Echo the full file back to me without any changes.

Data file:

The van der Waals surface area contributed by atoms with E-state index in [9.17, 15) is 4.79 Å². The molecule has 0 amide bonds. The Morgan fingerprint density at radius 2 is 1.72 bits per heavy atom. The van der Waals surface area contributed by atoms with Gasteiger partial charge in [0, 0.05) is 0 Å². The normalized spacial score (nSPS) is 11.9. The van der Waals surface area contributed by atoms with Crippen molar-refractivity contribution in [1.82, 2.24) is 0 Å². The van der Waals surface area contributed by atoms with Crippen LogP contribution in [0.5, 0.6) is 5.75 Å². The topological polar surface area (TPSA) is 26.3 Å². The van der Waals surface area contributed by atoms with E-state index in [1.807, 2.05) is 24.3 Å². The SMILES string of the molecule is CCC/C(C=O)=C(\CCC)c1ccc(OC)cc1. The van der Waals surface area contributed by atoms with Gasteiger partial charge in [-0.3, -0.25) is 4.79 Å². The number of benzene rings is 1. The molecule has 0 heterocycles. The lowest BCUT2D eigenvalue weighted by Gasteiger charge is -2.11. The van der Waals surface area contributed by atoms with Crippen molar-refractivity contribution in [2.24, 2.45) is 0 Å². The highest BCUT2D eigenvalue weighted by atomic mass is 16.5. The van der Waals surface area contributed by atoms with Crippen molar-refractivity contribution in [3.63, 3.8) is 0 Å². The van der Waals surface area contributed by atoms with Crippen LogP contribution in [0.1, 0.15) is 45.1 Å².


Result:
The van der Waals surface area contributed by atoms with E-state index in [9.17, 15) is 4.79 Å². The molecule has 0 amide bonds. The Morgan fingerprint density at radius 2 is 1.72 bits per heavy atom. The van der Waals surface area contributed by atoms with Gasteiger partial charge in [0, 0.05) is 0 Å². The normalized spacial score (nSPS) is 11.9. The van der Waals surface area contributed by atoms with Crippen molar-refractivity contribution in [1.82, 2.24) is 0 Å². The van der Waals surface area contributed by atoms with Crippen LogP contribution in [0.5, 0.6) is 5.75 Å². The topological polar surface area (TPSA) is 26.3 Å². The van der Waals surface area contributed by atoms with E-state index in [1.807, 2.05) is 24.3 Å². The SMILES string of the molecule is CCC/C(C=O)=C(\CCC)c1ccc(OC)cc1. The van der Waals surface area contributed by atoms with Gasteiger partial charge in [-0.3, -0.25) is 4.79 Å². The number of benzene rings is 1. The molecule has 0 heterocycles. The lowest BCUT2D eigenvalue weighted by Gasteiger charge is -2.11. The van der Waals surface area contributed by atoms with Crippen molar-refractivity contribution in [2.24, 2.45) is 0 Å². The highest BCUT2D eigenvalue weighted by atomic mass is 16.5. The van der Waals surface area contributed by atoms with Crippen molar-refractivity contribution in [3.63, 3.8) is 0 Å². The van der Waals surface area contributed by atoms with Crippen LogP contribution in [0.1, 0.15) is 45.1 Å².